Barry Mansfield: US skies seem more congested than ever before. When did it become obvious that there was a problem?
James Burnley: Actually there have been several years of stunted air traffic growth in the US because of 9/11 and its impact on our carriers.
The carriers that weren't around before the attack have been careful not to buy lots of new aircraft just because business was good again. But we have seen the arrival of a number of new airlines and some of the older carriers have shifted their patterns fairly dramatically. Delta, for example, has put a lot of traffic into JFK International in
the last year and a half and that's relevant to the national situation.
We are seeing some growth. We are seeing some new carriers building up their fleets quite rapidly; JetBlue is a notable example. The points in our ATC system that were already congested before 9/11 are reaching a point at which the effect is dramatic. So far, in 2007 we've had record-breaking delays; and the records being broken are the ones that were set in 2006, so the trend line is not heading in the right direction.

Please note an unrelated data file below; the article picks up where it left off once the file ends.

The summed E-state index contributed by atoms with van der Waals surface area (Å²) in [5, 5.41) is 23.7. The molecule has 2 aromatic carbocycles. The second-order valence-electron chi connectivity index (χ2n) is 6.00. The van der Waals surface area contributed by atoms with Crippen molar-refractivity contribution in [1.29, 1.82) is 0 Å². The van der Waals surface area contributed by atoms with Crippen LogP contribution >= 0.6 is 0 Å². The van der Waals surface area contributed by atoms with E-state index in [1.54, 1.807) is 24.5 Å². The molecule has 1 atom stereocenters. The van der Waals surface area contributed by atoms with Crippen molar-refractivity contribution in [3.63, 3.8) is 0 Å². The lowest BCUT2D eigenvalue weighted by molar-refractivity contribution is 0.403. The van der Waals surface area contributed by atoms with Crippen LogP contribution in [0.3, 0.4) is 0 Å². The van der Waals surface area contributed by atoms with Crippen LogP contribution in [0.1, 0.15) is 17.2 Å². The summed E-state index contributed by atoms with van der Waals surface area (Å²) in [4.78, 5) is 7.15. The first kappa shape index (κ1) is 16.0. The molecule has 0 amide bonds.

BM: Why is the US struggling with heavy air traffic? What's wrong with your air traffic control management?
JB: We've got this problem because the US has not followed the example of the rest of the western world – to completely restructure how we manage air traffic so it can work, as it should – as a 24/7 business. Just about every other western country has already figured this out; we are the last on board.